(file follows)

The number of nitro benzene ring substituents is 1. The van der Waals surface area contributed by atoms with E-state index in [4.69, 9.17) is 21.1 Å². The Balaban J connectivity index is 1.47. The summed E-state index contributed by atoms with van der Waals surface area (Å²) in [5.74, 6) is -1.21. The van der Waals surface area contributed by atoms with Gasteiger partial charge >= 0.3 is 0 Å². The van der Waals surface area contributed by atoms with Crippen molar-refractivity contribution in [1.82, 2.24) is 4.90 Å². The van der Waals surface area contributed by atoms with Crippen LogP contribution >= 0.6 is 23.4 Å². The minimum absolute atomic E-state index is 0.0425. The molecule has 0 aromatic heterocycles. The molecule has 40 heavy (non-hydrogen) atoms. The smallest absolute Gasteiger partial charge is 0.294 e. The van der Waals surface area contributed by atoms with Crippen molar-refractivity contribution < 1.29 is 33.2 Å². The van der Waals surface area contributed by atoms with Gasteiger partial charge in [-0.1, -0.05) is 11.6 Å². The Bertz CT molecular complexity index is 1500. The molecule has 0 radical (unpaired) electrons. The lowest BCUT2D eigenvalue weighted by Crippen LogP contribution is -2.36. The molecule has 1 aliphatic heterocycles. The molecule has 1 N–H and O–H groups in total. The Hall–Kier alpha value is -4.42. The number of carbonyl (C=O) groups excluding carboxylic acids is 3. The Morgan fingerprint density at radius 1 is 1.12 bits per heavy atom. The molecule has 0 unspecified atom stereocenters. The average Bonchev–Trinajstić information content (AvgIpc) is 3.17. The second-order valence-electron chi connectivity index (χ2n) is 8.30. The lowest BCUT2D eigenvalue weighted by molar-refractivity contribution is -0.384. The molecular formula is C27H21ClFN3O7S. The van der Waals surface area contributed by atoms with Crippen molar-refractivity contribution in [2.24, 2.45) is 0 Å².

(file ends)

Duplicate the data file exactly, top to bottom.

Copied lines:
The number of nitro benzene ring substituents is 1. The van der Waals surface area contributed by atoms with E-state index in [4.69, 9.17) is 21.1 Å². The Balaban J connectivity index is 1.47. The summed E-state index contributed by atoms with van der Waals surface area (Å²) in [5.74, 6) is -1.21. The van der Waals surface area contributed by atoms with Gasteiger partial charge >= 0.3 is 0 Å². The van der Waals surface area contributed by atoms with Crippen molar-refractivity contribution in [1.82, 2.24) is 4.90 Å². The van der Waals surface area contributed by atoms with Crippen LogP contribution >= 0.6 is 23.4 Å². The minimum absolute atomic E-state index is 0.0425. The molecule has 0 aromatic heterocycles. The molecule has 40 heavy (non-hydrogen) atoms. The smallest absolute Gasteiger partial charge is 0.294 e. The van der Waals surface area contributed by atoms with Crippen molar-refractivity contribution < 1.29 is 33.2 Å². The van der Waals surface area contributed by atoms with Gasteiger partial charge in [-0.1, -0.05) is 11.6 Å². The Bertz CT molecular complexity index is 1500. The molecule has 0 radical (unpaired) electrons. The lowest BCUT2D eigenvalue weighted by Crippen LogP contribution is -2.36. The molecule has 1 aliphatic heterocycles. The molecule has 1 N–H and O–H groups in total. The Hall–Kier alpha value is -4.42. The number of carbonyl (C=O) groups excluding carboxylic acids is 3. The Morgan fingerprint density at radius 1 is 1.12 bits per heavy atom. The molecule has 0 unspecified atom stereocenters. The average Bonchev–Trinajstić information content (AvgIpc) is 3.17. The second-order valence-electron chi connectivity index (χ2n) is 8.30. The lowest BCUT2D eigenvalue weighted by molar-refractivity contribution is -0.384. The molecular formula is C27H21ClFN3O7S. The van der Waals surface area contributed by atoms with Crippen molar-refractivity contribution in [2.24, 2.45) is 0 Å².